Tooth & Nail’s Latest Cover Boy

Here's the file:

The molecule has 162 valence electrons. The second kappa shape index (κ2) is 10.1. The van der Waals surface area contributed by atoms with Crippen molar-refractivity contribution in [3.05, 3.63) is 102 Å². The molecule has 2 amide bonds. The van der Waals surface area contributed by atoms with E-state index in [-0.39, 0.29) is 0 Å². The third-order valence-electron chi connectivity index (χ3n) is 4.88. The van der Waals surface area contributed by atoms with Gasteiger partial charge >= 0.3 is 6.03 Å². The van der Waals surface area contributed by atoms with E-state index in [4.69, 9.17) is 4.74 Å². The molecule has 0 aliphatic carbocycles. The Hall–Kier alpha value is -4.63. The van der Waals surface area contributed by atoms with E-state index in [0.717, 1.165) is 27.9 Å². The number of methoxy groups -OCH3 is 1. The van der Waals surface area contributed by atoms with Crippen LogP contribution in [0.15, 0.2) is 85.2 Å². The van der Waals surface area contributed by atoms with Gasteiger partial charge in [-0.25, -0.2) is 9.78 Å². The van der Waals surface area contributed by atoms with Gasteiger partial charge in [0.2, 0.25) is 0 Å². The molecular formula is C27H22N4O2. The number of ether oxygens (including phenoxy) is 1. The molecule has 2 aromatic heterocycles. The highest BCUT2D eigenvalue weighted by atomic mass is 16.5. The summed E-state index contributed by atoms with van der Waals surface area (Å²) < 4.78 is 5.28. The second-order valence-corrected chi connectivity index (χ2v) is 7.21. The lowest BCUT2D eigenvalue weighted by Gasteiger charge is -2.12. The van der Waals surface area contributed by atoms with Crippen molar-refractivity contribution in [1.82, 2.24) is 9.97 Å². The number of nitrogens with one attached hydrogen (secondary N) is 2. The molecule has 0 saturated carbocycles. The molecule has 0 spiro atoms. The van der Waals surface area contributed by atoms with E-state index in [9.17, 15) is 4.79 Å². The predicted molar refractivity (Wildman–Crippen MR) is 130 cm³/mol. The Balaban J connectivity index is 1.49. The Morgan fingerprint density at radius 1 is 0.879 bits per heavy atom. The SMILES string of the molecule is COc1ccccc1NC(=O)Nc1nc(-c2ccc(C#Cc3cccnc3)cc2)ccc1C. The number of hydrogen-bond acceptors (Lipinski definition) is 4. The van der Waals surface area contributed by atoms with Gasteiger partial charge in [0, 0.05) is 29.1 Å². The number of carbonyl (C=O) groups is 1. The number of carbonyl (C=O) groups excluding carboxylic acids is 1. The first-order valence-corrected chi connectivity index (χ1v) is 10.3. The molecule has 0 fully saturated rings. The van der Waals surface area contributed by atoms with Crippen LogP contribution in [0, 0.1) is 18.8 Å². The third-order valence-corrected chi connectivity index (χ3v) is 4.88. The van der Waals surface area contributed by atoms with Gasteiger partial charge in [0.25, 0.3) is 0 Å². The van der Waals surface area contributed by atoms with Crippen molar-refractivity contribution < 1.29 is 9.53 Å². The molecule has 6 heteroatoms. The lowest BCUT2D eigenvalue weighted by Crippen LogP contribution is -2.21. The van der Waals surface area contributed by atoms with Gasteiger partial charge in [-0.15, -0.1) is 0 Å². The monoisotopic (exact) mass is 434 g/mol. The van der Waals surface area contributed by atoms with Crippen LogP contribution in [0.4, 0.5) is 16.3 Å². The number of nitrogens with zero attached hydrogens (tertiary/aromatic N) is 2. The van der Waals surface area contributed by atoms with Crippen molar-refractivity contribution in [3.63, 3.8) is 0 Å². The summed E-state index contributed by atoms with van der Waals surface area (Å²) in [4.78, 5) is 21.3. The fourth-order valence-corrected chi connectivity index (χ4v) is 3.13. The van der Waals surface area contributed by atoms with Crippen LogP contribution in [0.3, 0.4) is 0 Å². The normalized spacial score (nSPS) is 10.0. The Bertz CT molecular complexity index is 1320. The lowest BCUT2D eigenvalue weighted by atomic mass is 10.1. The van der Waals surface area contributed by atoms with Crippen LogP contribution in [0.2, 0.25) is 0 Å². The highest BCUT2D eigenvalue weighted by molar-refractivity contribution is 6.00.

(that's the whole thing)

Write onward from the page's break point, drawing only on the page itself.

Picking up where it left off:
Meet the 25-year-old, Grammy-nominated Seattleite you’ve never heard of, at the local label that gets no respect (in town anyway).